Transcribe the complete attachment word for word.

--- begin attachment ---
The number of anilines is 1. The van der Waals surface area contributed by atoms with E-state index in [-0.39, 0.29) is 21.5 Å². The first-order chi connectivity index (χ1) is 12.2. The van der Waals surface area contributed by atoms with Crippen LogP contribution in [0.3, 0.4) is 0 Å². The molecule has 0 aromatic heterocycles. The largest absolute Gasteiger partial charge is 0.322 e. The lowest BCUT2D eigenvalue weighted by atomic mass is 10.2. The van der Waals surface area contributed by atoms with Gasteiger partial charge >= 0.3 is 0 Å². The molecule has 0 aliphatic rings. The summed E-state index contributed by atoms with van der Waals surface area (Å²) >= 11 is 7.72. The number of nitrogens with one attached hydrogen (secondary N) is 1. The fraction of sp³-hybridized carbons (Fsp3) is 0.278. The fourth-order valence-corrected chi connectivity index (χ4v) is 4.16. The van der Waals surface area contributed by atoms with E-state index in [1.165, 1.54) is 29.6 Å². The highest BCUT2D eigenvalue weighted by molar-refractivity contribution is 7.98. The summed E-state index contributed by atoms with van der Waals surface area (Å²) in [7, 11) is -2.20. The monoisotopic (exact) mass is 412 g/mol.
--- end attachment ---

The number of anilines is 1. The van der Waals surface area contributed by atoms with E-state index in [-0.39, 0.29) is 21.5 Å². The first-order chi connectivity index (χ1) is 12.2. The van der Waals surface area contributed by atoms with Crippen LogP contribution in [0.3, 0.4) is 0 Å². The molecule has 0 aromatic heterocycles. The largest absolute Gasteiger partial charge is 0.322 e. The lowest BCUT2D eigenvalue weighted by atomic mass is 10.2. The van der Waals surface area contributed by atoms with Gasteiger partial charge >= 0.3 is 0 Å². The molecule has 0 aliphatic rings. The summed E-state index contributed by atoms with van der Waals surface area (Å²) >= 11 is 7.72. The number of nitrogens with one attached hydrogen (secondary N) is 1. The fraction of sp³-hybridized carbons (Fsp3) is 0.278. The fourth-order valence-corrected chi connectivity index (χ4v) is 4.16. The van der Waals surface area contributed by atoms with E-state index in [1.165, 1.54) is 29.6 Å². The highest BCUT2D eigenvalue weighted by molar-refractivity contribution is 7.98. The summed E-state index contributed by atoms with van der Waals surface area (Å²) in [7, 11) is -2.20. The monoisotopic (exact) mass is 412 g/mol.